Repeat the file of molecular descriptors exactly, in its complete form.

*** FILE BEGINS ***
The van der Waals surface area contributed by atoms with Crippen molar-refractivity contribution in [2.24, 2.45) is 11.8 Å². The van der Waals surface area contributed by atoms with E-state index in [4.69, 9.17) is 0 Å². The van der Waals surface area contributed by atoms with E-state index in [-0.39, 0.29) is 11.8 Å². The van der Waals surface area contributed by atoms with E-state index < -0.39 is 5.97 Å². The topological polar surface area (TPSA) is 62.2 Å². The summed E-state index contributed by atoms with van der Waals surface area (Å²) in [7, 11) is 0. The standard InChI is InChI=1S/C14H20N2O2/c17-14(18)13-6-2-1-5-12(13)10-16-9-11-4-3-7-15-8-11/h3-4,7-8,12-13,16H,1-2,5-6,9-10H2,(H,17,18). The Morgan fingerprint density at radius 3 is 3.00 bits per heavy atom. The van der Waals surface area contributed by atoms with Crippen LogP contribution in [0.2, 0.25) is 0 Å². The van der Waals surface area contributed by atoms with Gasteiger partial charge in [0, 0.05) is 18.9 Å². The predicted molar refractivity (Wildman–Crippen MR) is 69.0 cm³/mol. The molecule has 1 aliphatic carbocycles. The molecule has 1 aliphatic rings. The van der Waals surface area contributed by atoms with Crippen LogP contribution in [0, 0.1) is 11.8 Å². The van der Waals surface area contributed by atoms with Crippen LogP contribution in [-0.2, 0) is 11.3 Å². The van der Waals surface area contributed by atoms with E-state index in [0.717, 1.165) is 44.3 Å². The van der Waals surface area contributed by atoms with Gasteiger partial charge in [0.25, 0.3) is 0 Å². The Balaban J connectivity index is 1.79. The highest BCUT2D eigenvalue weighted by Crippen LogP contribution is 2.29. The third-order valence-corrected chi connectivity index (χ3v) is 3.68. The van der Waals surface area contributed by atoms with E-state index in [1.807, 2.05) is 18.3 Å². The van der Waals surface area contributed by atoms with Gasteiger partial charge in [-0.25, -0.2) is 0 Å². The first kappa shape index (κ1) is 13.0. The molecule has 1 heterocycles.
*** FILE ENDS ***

The van der Waals surface area contributed by atoms with Crippen molar-refractivity contribution in [2.24, 2.45) is 11.8 Å². The van der Waals surface area contributed by atoms with E-state index in [4.69, 9.17) is 0 Å². The van der Waals surface area contributed by atoms with E-state index in [-0.39, 0.29) is 11.8 Å². The van der Waals surface area contributed by atoms with E-state index < -0.39 is 5.97 Å². The topological polar surface area (TPSA) is 62.2 Å². The summed E-state index contributed by atoms with van der Waals surface area (Å²) in [7, 11) is 0. The standard InChI is InChI=1S/C14H20N2O2/c17-14(18)13-6-2-1-5-12(13)10-16-9-11-4-3-7-15-8-11/h3-4,7-8,12-13,16H,1-2,5-6,9-10H2,(H,17,18). The Morgan fingerprint density at radius 3 is 3.00 bits per heavy atom. The van der Waals surface area contributed by atoms with Crippen LogP contribution in [0.2, 0.25) is 0 Å². The van der Waals surface area contributed by atoms with Gasteiger partial charge in [0, 0.05) is 18.9 Å². The predicted molar refractivity (Wildman–Crippen MR) is 69.0 cm³/mol. The molecule has 1 aliphatic carbocycles. The molecule has 1 aliphatic rings. The van der Waals surface area contributed by atoms with Crippen LogP contribution in [0, 0.1) is 11.8 Å². The van der Waals surface area contributed by atoms with Crippen LogP contribution in [-0.2, 0) is 11.3 Å². The van der Waals surface area contributed by atoms with E-state index in [0.717, 1.165) is 44.3 Å². The van der Waals surface area contributed by atoms with Gasteiger partial charge in [0.25, 0.3) is 0 Å². The Balaban J connectivity index is 1.79. The highest BCUT2D eigenvalue weighted by Crippen LogP contribution is 2.29. The third-order valence-corrected chi connectivity index (χ3v) is 3.68. The van der Waals surface area contributed by atoms with E-state index in [1.807, 2.05) is 18.3 Å². The van der Waals surface area contributed by atoms with Gasteiger partial charge in [-0.25, -0.2) is 0 Å². The first kappa shape index (κ1) is 13.0. The molecule has 1 heterocycles.